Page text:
FORMER New York mayor Rudy Giuliani continues to make the news. In the past month alone we have learnt that he is to remarry, his life story is to be made into a movie and he has dispensed with his Bobby Charlton comb-over.
Such has been the impact of his leadership as mayor of New York, particularly during the events following September 11, his every move is assiduously recorded.
Intriguingly the cult of Giuliani coincides with the ascendancy of the idea of education leadership. Do his thoughts on leadership have any application within the context of schools? And is there a danger that the current preoccupation with leadership will place unsustainable burdens on the role of school managers?
For schools, councils and the Scottish Executive, leadership remains a vexed question. The profession is investing hugely in leadership training, partly driven by the McCrone reforms but also reflecting a latent belief by the Executive in the power of individual headteachers to somehow "turnaround" educational performance.
This focus on leadership is not unique to schools. The McIntosh and Kerley reviews of local government each expressed reservations about the quality of local political leadership and the need to get "the right stuff" into leadership positions. Among other things they have worried that civic figures do not have sufficiently high profiles and that the calibre of individuals standing for election needs to be improved.
The Executive itself has been accused of lacking dynamism. The awkward rhetorical construction of "doing less, better" is held by detractors to smack of a deficiency of vision on the part of what critics regard as a thin pool of political talent since the death of Donald Dewar.
There is a lot resting on the idea that the best way to transform public services is to improve their leadership. So what can we learn from the recent thoughts of Mr Giuliani, the man who has become one of the most feted leaders in the western world?
His recent book, Leadership, is instructive. It begins with a detailed account of the events of September 11 as he experienced them and offers 14 chapters setting out his "precepts" of leadership, using illustrations from his own life. By September 11, he had been working on this book for six months - "it was as if God had provided an opportunity to design a course in leadership just when I needed it most". He drew on each of its principles within hours of the twin towers attacks. This is a powerful sell. Does it deliver?
As an iconic figure, Mr Giuliani now markets himself to people who want to glean the secrets of good leadership. And in this respect his contributions are no more and no less vacuous than the heap of material on offer from silver-tongued gurus, retired politicians and superannuated chief executives that have made this such a big selling genre over the past 20 years.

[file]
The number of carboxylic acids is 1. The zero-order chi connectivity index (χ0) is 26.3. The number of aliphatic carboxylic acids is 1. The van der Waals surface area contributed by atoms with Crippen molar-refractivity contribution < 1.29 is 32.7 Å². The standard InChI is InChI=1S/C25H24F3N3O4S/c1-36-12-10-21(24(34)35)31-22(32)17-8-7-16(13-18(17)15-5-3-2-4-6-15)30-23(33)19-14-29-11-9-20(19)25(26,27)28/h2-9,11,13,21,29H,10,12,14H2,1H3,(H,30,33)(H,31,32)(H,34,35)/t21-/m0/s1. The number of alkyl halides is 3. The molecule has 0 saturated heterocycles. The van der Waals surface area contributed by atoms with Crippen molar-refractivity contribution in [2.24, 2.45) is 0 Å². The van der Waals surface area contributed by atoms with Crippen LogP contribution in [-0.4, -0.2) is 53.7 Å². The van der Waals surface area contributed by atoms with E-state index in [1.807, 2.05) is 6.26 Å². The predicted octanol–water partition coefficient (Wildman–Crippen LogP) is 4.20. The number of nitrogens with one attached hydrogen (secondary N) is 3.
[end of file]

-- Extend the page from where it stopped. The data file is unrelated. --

The principles he outlines - prepare relentlessly, everyone's accountable all of the time, surround yourself with great people, be your own man, stand up to bullies and so on - are a folksy mixture of law firm, city hall and front porch wisdom.
His observation that there is a "certain kind of fulfilment from government work that is not available elsewhere" may appeal to teachers. However it is when he tries to construct his leadership tenets that the book is at its weakest. Being an attorney-general is like being a baseball manager - loyalty is a virtue, learn from great teams, don't turn victory into a defeat and be ready to pull the trigger when time is short are a mixture of the banal and the bizarre.
The problem with the idea of universalised trait models is that they ignore the contextual. The issue of export value is key. Are the characteristics displayed by the empowered mayor of a huge city state undergoing a sudden massive crisis the same as those we would want from someone managing a primary school, children's services, or a community school?
The second difficulty is the self-mythologising nature of autobiographical accounts of leadership. Such constructions can have an ultimately depressive effect on aspirant readers. The figures that they draw - part action heroes, part philosopher kings - seem unmatchable and our own efforts and skills are rendered feeble by comparison.
he influences that he cites are carefully chosen. Ronald Reagan, for whom Mr Giuliani worked as an associate attorney-general, receives more than two dozen mentions throughout the book. As well as citing his parents as a formative influence he is keen to record that five uncles served as New York police or fire officers. Mr Giuliani also tells us that he had the Roy Jenkins biography of Churchill on his nightstand throughout the crisis. The cult of leadership is fuelled by the idea of agents influencing events.
The magnitude of September 11, however, suggests something much more counter-directional. His contribution to the recovery of New York is not to be underestimated but the book perhaps ultimately suggests a lame duck mayor transformed by events, rather than vice versa.
This points to the more general difficulty with the current emphasis on leadership in education. To what extent are issues of deprivation, exclusion and underattainment remediable by the actions of charismatic superteachers? And to what extent would wider support and action be required on the part of education authorities, councils and the Executive to tackle what are systemically entrenched problems which even the most heroic headteacher is unlikely to solve.
The danger is that, without attention to the latter, the cultural and literary fetish for leadership will tend to place an unsustainable burden on school managers.
Dr Kevin Orr is a lecturer in public sector management at Strathclyde University.